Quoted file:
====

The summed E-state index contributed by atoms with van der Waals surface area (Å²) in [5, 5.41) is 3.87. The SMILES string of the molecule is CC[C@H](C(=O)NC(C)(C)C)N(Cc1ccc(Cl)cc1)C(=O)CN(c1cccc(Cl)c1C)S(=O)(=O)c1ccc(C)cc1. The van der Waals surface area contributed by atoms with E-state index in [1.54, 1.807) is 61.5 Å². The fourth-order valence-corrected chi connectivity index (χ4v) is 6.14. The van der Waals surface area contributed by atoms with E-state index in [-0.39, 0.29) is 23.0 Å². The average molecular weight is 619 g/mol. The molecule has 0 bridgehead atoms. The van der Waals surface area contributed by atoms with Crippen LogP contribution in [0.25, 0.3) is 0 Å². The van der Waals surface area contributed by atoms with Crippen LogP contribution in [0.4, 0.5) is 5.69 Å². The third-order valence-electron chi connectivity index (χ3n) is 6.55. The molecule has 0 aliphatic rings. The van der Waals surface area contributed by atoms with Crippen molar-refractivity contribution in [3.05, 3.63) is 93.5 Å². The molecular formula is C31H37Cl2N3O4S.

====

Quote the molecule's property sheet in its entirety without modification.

The summed E-state index contributed by atoms with van der Waals surface area (Å²) in [5, 5.41) is 3.87. The SMILES string of the molecule is CC[C@H](C(=O)NC(C)(C)C)N(Cc1ccc(Cl)cc1)C(=O)CN(c1cccc(Cl)c1C)S(=O)(=O)c1ccc(C)cc1. The van der Waals surface area contributed by atoms with E-state index in [1.54, 1.807) is 61.5 Å². The fourth-order valence-corrected chi connectivity index (χ4v) is 6.14. The van der Waals surface area contributed by atoms with E-state index in [-0.39, 0.29) is 23.0 Å². The average molecular weight is 619 g/mol. The molecule has 0 bridgehead atoms. The van der Waals surface area contributed by atoms with Crippen LogP contribution in [0.25, 0.3) is 0 Å². The van der Waals surface area contributed by atoms with Crippen LogP contribution in [0.4, 0.5) is 5.69 Å². The third-order valence-electron chi connectivity index (χ3n) is 6.55. The molecule has 0 aliphatic rings. The van der Waals surface area contributed by atoms with Crippen molar-refractivity contribution in [3.05, 3.63) is 93.5 Å². The molecular formula is C31H37Cl2N3O4S.